Child support payments in Pennsylvania are generally calculated using a formula that considers a number of factors, such as the parents’ combined income, the amount of time the child spends with each parent, child care expenses, and more.

Two Persons Holding Hands

Types of Child Custody Arrangements Available for Unmarried Parents in Pennsylvania

In Pennsylvania, a custody agreement is primarily of two types – physical custody and legal custody. Physical custody refers to the living arrangement of the child where the child resides on a day-to-day basis. A parent with physical custody is primarily responsible for providing the child with food, shelter, and daily care.

Legal custody refers to the authority to make life decisions for the child – including the child’s education, healthcare, and religious upbringing. If a parent is granted sole legal custody, they can make all the decisions for the child without consulting the other parent. If they are granted shared legal custody, they both have equal rights to make decisions for the child.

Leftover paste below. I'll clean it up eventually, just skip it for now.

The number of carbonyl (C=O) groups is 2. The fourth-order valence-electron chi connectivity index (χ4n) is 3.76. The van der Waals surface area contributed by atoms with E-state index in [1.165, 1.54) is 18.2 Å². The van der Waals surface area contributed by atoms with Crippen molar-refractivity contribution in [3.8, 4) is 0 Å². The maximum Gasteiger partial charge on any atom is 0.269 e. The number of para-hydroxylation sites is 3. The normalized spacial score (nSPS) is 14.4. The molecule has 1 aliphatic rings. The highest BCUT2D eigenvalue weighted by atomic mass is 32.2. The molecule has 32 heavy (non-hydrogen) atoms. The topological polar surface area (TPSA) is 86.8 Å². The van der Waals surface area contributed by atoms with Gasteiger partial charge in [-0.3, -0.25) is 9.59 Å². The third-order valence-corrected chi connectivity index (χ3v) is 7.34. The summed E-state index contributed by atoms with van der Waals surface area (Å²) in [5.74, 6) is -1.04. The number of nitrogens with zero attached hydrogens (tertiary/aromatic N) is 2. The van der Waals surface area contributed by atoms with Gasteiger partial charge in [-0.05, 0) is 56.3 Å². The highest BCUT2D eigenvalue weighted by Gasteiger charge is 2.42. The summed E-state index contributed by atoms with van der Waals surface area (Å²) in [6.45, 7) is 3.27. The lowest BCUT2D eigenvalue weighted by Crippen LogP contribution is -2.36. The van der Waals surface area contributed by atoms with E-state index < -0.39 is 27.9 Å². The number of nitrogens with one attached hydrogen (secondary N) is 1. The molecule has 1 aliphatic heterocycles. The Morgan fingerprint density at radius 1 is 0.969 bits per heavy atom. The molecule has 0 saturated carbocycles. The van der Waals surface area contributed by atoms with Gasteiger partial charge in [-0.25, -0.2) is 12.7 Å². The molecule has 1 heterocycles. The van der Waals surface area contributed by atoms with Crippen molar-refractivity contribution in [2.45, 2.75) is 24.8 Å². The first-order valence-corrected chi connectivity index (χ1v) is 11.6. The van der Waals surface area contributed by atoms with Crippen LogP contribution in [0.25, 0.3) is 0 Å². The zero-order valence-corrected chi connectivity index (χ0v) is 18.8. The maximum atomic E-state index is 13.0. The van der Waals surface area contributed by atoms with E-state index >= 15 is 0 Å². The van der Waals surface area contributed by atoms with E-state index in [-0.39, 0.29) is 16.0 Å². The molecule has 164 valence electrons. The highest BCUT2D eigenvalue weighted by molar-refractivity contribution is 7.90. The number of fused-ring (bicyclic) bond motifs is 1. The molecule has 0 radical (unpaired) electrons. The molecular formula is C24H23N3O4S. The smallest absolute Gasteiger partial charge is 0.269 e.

The different types of custody arrangements available for unmarried parents in Pennsylvania, depending on the best interests of the child, include:

  • Sole Custody – One parent has full physical and legal custody of the child.
  • Primary Physical Custody – One parent has primary physical custody of the child (the child lives with them more than 50% of the time) and the other parent has partial physical custody and gets to spend time with the child based on a court-approved schedule.
  • Shared Physical Custody – Also referred to as joint custody, it is an arrangement where the child resides with each parent for a significant amount of time. This arrangement allows both parents to make decisions for the child and be equally involved in the child’s life.
  • Supervised Partial Physical Custody – The non-custodial parent gets to spend time with the child based on a court-approved schedule under the supervision of a third-party, which could be a family member, social worker, or any other party, as specified in the court order.

To learn about interim custody orders, read this post about What are Interim Custody Orders?

How Our Pennsylvania Family Law Attorneys Can Help You with Child Custody Disputes

Legal Guidance and Advice: We can explain your rights and legal options under Pennsylvania family law and help you understand the legal process so that you have a realistic expectation of the outcome that can be achieved.